Over two centuries after the abolition of the Trans-Atlantic Slave Trade, the Creoles of Sierra Leone still do not enjoy full citizenship recognition in their country.
Their forebears, shipped out of Africa as slaves to Europe and the Americas between the seventeenth and the end of the eighteenth centuries, were repatriated back to the continent and settled by the British at the coast of the Anglophone West African country as freed slaves.
That settlement of the Krio, originally called Creoles, at the coast between 1787 and 1808 with the full status of free people, subsequently founding Freetown, facilitated the establishment of the first Brutish West African colony.
However, unlike other descendants of the freed slaves repatriated to Africa who feel at home wherever they domicile across the continent, centuries-old statutes and ‘discriminatory’ government policies in Sierra Leone since the colonial times, have rendered the Krio a pathetic exception.
The Krio ethnic group is a blended assortment of, first, the Black Poor, initially comprising some 411 Black American, African, Caribbean and Bengali folks; the Nova Scotians; Maroons, who are a caste of ex-slaves from the Jamaican mountainside; and, lastly, the Liberated Africans or ‘Recaptives’ who were so termed because they were a population rescued from the slave ships on their way to the shores of the Americas.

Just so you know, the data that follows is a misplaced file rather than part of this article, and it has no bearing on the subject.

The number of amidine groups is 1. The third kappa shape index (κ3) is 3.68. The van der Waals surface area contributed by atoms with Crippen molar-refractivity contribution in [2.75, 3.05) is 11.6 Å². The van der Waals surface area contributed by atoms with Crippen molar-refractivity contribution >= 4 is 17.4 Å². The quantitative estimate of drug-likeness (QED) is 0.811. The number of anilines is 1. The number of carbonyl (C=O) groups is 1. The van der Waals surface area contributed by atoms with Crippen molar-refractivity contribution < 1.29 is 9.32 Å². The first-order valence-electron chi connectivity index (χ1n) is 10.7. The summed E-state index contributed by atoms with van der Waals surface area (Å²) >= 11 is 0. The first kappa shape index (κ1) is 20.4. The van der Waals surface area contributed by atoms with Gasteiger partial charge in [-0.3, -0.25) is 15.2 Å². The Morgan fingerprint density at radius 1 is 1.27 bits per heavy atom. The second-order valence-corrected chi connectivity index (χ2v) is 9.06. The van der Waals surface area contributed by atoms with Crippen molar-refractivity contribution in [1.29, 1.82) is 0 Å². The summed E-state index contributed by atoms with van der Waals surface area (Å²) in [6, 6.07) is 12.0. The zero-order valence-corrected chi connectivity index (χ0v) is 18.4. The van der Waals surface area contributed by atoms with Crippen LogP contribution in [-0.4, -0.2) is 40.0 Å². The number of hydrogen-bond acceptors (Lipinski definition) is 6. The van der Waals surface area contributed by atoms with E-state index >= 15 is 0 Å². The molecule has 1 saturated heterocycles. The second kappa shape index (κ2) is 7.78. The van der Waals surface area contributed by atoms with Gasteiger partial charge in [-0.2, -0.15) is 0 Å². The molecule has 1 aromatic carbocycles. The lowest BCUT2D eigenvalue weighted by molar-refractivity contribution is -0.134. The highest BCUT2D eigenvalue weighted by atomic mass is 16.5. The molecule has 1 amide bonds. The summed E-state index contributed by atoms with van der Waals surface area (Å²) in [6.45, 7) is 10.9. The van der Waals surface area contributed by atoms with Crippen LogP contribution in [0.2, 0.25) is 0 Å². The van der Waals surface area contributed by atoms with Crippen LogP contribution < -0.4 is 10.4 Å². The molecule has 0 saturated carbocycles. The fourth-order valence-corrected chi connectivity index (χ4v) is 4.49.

A substantial population of these Recaptives, of Yoruba, Igbo, Bakongo, Lembe and sprinkles of several other West African, Central African ethnic communities origin, were shipped out of Nigeria, Congo, Cameroon and Senegal during the slavery and slave trade centuries.
They collectively forged a distinct and striking potpourri of cultures, speaking the Creole language, the third most-spoken language in Sierra Leone after Mende and Temne.
A sizeable population of them dispersed at later dates in the 19th century to coastal and a few hinterland locations of Nigeria, Ghana, Guinea-Bissau, Equatorial Guinea, Gambia, Cameroon and Fernando Po.
A substantial number of them notably rose to historic and exalted positions in the various spheres of development largely contributing to the prosperity of their chosen countries of domicile since the colonial times.
In Sierra Leone, the Krio are still regarded as the minority ethnic group, denigrated and statutorily categorized as non-natives.
They seem to have very little to do with politics in the country. They are well educated and found in senior positions in the civil service. A substantial number of them engage in commerce, competing with foreigners, mainly the Lebanese and Indians.
As non-natives, in spite of what they argue as forming a significant component of the Sierra Leone society over the last two hundred years, the Krio complain of centuries-old statutes sustained by policies since the colonial times and subsequent constitutional enshrinements, denying them legal acquisition and full ownership of land, freedom of association and other fundamental rights enjoyed by their fellow citizens.
With the instrumentality of a lawsuit, they are now up in arms for the repealing of such legislations to guarantee them all such rights and legal acquisition and full ownership of such property in their provinces of domicile.